By Raffique Shah
November 21, 2022
Acting Commissioner of Police McDonald Jacob has been in the Service for too many years, and served at the executive level for far too long to fall for the trick of announcing yet another anti-crime initiative in a bid to halt the near hysteria emanating from the population over the five-to-ten murders a day. He is experienced enough to know that nothing short of a significant drop in the murder rate will ease the burden of his minister breathing down his neck, the opposition politicians lampooning him and deep frustration among his subordinate officers making his life very uncomfortable.
Continue reading A Radical Thought on Crime →
By Jensen La Vende Newsday
Two suspected bandits and a woman are dead after a shootout at a home in Westmoorings on Thursday morning.
Continue reading Woman, 2 suspected bandits killed in Westmoorings shootout →
By Dr Selwyn R. Cudjoe
November 29, 2021
On March 17-18, 2011, I was invited to deliver two lectures at Albany State University in southwest Georgia on the topics “Caribbean Intellectual Thought” and ARF Webber, a Tobagonian who spent most of his life (from about the age of 19) in Georgetown, Guyana.
During a luncheon on one of those days, my host informed me about the violence that was ever present for black people who live in Georgia. He related an incident that he had seen with his own eyes. A black man and a white man had an argument/altercation. The white man did not agree with what the black said, and did not accept the outcome of their interaction.
Continue reading But for a video… →
By Ryan Hamilton
October 16, 2021 – newsday.co.tt
THE Police Complaints Authority (PCA) says its investigation into the arrests of the suspects in the Andrea Bharatt murder, and the subsequent deaths of two while in police custody, revealed that the suspects were tortured.
On its Facebook page on Friday, the PCA published a summary of its criminal referrals to the Director of Public Prosecutions (DPP).
Continue reading PCA: Suspects in Andrea Bharatt murder were tortured →
By Selwyn R. Cudjoe
April 19, 2021
This week we will know the fate of Derek Chauvin, the police officer who placed his knee on George Floyd’s neck, an act that led to his death. It was a crime that inflamed the sensibilities of many people around the world, especially those people who have fought for racial justice for most of their lives. Chauvin invoked his Fifth Amendment right not to testify for fear that he might incriminate himself. That may have been a smart move.
Continue reading The Gaslighting of America →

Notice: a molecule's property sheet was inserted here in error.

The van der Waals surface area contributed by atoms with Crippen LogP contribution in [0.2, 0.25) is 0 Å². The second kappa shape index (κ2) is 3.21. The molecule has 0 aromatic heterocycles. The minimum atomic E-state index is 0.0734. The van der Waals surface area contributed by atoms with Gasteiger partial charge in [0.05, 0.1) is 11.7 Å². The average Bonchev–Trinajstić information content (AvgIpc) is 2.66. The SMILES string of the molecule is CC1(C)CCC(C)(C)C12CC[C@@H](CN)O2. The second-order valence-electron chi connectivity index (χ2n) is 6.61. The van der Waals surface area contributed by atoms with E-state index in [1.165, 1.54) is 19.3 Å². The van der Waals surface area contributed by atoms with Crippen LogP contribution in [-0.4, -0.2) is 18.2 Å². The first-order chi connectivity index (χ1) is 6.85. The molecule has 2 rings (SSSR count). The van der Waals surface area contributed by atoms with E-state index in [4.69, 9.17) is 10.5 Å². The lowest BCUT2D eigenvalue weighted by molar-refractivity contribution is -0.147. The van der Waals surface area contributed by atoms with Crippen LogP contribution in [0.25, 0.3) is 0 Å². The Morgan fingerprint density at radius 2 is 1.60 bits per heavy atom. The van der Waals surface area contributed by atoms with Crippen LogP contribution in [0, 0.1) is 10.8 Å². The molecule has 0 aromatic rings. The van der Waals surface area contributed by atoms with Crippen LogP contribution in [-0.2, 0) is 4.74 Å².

By Dr Selwyn R. Cudjoe
March 15, 2021
From politician to the ordinary farmer, Hutus united to get rid of the ‘cockroaches,’ working together to exterminate their Tutsi friends, neighbors, co-workers and family members.
—Kennedy Ndahiro, “Dehumanization: How the Tutsis were reduced to cockroaches, snakes to be killed.”
I use to think that the motto of the Trinidad and Tobago Constabulary was “to protect and serve.” Unfortunately, it seems that its present mission is “to belittle and berate.” Listening to Gary Griffith, the Commissioner of Police, one would think he is at war with the society or anyone who criticize his opinions or performance.
Continue reading The Dangers of Narcissism →
By Aileen Alexis
February 11, 2021
The kidnapping and murder of a young court clerk, Andrea Bharratt has evoked strong emotions from a wide cross-section of the Trinibagonian population. Protests, vigils and calls for legislation regarding the use of non-lethal weapons such as pepper spray and tasers, and the resumption of hangings have all become some of the manifestations of these emotions.
Continue reading Candles, tears and selected outrage →
By Dr Selwyn R. Cudjoe
May 20, 2019
“I bear a grudge that we in Trinidad do not pay enough attention to our heroes. They are the people that will give Trinidad life.”
—Beryl McBurnie quoted in Judy Raymond, Beryl McBurnie
There has been much coverage about the horrible murder of the prime minister’s boyhood friend John Miles and his wife Eulyn at the hands of a monstrously deranged person. This dastardly act led the PM to bemoan: “What have we become? What are we producing as ‘the next generation’? John and I grew up together in poverty, with pride, but violence and criminality were never part of our life” (Express, May 4).
Continue reading Cultural & Environmental Violence →
By Danielle Frederick
May 22, 2018
One would have hoped that a nation such as ours, created from genocide and enslavement, one which has felt the destructive, manipulative forces of colonialism would want to raise its voice clearly against war, oppression, exploitation of human beings and anything that threatens humanity. Alas not. The Trinidad and Tobago government has failed to issue any statement, whether in support or condemnation with regards to the actions of Israel against Palestinians. Being the descendants and continuing victims of white, male, Christian dominance and violence, it is hoped that we would come to our senses and stand for truth and justice, the foundation blocks upon which tyranny cannot stand.
Continue reading As Israel murder Palestinians, where are we? →
La Brea massacre suspect captured
The TTPS tweeted: “The suspect in the gruesome murders of four people on Tuesday at Sobo Village, La Brea, is held at around 9:10 a.m. (18.03.18) walking along a roadway leading out of St Albans Quarry, located 200 metres off the Valencia Stretch.”
BONE-CHILLING. Blood-curdling. Horrific.
March 16, 2018 – newsday.co.tt
Mere days after the commemoration of International Women’s Day, the nation is now coming to terms with a crime the nature of which sets a new low in our country.
Yet again, the case involves reports of a jilted lover — a man who felt the gruesome massacre of innocent people was a just reward for being rejected by a woman.
Continue reading La Brea massacre suspect captured →